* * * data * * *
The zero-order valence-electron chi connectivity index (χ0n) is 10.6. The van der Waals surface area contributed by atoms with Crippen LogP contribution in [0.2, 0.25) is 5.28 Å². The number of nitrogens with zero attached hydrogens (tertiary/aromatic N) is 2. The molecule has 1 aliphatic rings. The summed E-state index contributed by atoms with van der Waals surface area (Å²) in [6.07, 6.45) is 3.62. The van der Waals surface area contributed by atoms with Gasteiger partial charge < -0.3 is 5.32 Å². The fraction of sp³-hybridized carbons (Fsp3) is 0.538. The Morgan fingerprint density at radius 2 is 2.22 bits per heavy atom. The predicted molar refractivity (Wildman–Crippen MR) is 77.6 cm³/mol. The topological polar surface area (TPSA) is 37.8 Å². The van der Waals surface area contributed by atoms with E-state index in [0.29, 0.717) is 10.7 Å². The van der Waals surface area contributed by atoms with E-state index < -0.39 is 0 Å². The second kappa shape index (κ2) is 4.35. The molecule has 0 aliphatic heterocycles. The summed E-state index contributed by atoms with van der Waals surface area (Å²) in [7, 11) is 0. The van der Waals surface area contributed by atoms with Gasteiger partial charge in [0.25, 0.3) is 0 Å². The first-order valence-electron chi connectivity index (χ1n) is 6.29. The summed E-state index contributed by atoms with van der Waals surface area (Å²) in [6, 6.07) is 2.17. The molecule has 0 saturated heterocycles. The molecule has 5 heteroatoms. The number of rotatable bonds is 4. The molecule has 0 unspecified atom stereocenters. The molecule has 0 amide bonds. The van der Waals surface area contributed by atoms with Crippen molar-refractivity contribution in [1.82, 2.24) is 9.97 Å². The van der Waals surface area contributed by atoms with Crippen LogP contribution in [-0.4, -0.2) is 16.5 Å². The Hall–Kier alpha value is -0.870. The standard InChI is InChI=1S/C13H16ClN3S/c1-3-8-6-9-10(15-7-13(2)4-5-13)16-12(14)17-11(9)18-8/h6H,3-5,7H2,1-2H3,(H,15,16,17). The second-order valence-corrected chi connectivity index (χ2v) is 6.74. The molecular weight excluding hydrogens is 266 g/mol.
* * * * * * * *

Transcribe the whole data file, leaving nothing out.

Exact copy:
The zero-order valence-electron chi connectivity index (χ0n) is 10.6. The van der Waals surface area contributed by atoms with Crippen LogP contribution in [0.2, 0.25) is 5.28 Å². The number of nitrogens with zero attached hydrogens (tertiary/aromatic N) is 2. The molecule has 1 aliphatic rings. The summed E-state index contributed by atoms with van der Waals surface area (Å²) in [6.07, 6.45) is 3.62. The van der Waals surface area contributed by atoms with Gasteiger partial charge < -0.3 is 5.32 Å². The fraction of sp³-hybridized carbons (Fsp3) is 0.538. The Morgan fingerprint density at radius 2 is 2.22 bits per heavy atom. The predicted molar refractivity (Wildman–Crippen MR) is 77.6 cm³/mol. The topological polar surface area (TPSA) is 37.8 Å². The van der Waals surface area contributed by atoms with E-state index in [0.29, 0.717) is 10.7 Å². The van der Waals surface area contributed by atoms with E-state index < -0.39 is 0 Å². The second kappa shape index (κ2) is 4.35. The molecule has 0 aliphatic heterocycles. The summed E-state index contributed by atoms with van der Waals surface area (Å²) in [7, 11) is 0. The van der Waals surface area contributed by atoms with Gasteiger partial charge in [0.25, 0.3) is 0 Å². The first-order valence-electron chi connectivity index (χ1n) is 6.29. The summed E-state index contributed by atoms with van der Waals surface area (Å²) in [6, 6.07) is 2.17. The molecule has 0 saturated heterocycles. The molecule has 5 heteroatoms. The number of rotatable bonds is 4. The molecule has 0 unspecified atom stereocenters. The molecule has 0 amide bonds. The van der Waals surface area contributed by atoms with Crippen molar-refractivity contribution in [1.82, 2.24) is 9.97 Å². The van der Waals surface area contributed by atoms with Crippen LogP contribution in [-0.4, -0.2) is 16.5 Å². The Hall–Kier alpha value is -0.870. The standard InChI is InChI=1S/C13H16ClN3S/c1-3-8-6-9-10(15-7-13(2)4-5-13)16-12(14)17-11(9)18-8/h6H,3-5,7H2,1-2H3,(H,15,16,17). The second-order valence-corrected chi connectivity index (χ2v) is 6.74. The molecular weight excluding hydrogens is 266 g/mol.